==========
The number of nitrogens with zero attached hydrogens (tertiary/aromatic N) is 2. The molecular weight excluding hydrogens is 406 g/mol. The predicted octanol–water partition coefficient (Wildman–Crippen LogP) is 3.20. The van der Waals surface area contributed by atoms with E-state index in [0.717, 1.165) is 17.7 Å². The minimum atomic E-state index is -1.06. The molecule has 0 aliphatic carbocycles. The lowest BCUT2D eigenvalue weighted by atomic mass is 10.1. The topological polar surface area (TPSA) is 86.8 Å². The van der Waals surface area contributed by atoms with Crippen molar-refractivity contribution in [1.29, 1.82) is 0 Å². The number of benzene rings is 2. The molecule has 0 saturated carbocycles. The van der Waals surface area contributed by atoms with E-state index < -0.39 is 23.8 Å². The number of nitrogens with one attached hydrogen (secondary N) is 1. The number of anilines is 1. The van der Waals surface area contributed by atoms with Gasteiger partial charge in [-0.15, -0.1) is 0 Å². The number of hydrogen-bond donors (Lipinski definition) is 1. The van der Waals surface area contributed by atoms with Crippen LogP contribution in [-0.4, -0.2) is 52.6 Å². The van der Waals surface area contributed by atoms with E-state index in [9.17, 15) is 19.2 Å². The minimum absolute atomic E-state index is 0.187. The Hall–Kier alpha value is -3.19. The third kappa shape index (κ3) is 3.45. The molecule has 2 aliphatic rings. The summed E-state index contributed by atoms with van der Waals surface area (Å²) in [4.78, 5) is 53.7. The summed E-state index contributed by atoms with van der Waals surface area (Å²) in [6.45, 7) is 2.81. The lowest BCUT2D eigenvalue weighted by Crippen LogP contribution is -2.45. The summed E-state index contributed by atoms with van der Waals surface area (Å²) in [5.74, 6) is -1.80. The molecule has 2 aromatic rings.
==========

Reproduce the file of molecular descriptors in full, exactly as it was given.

The number of nitrogens with zero attached hydrogens (tertiary/aromatic N) is 2. The molecular weight excluding hydrogens is 406 g/mol. The predicted octanol–water partition coefficient (Wildman–Crippen LogP) is 3.20. The van der Waals surface area contributed by atoms with E-state index in [0.717, 1.165) is 17.7 Å². The minimum atomic E-state index is -1.06. The molecule has 0 aliphatic carbocycles. The lowest BCUT2D eigenvalue weighted by atomic mass is 10.1. The topological polar surface area (TPSA) is 86.8 Å². The van der Waals surface area contributed by atoms with Crippen molar-refractivity contribution in [1.29, 1.82) is 0 Å². The number of benzene rings is 2. The molecule has 0 saturated carbocycles. The van der Waals surface area contributed by atoms with E-state index < -0.39 is 23.8 Å². The number of nitrogens with one attached hydrogen (secondary N) is 1. The number of anilines is 1. The van der Waals surface area contributed by atoms with Gasteiger partial charge in [-0.15, -0.1) is 0 Å². The number of hydrogen-bond donors (Lipinski definition) is 1. The van der Waals surface area contributed by atoms with Crippen LogP contribution in [-0.4, -0.2) is 52.6 Å². The van der Waals surface area contributed by atoms with E-state index in [9.17, 15) is 19.2 Å². The minimum absolute atomic E-state index is 0.187. The Hall–Kier alpha value is -3.19. The third kappa shape index (κ3) is 3.45. The molecule has 2 aliphatic rings. The summed E-state index contributed by atoms with van der Waals surface area (Å²) in [4.78, 5) is 53.7. The summed E-state index contributed by atoms with van der Waals surface area (Å²) in [6.45, 7) is 2.81. The lowest BCUT2D eigenvalue weighted by Crippen LogP contribution is -2.45. The summed E-state index contributed by atoms with van der Waals surface area (Å²) in [5.74, 6) is -1.80. The molecule has 2 aromatic rings.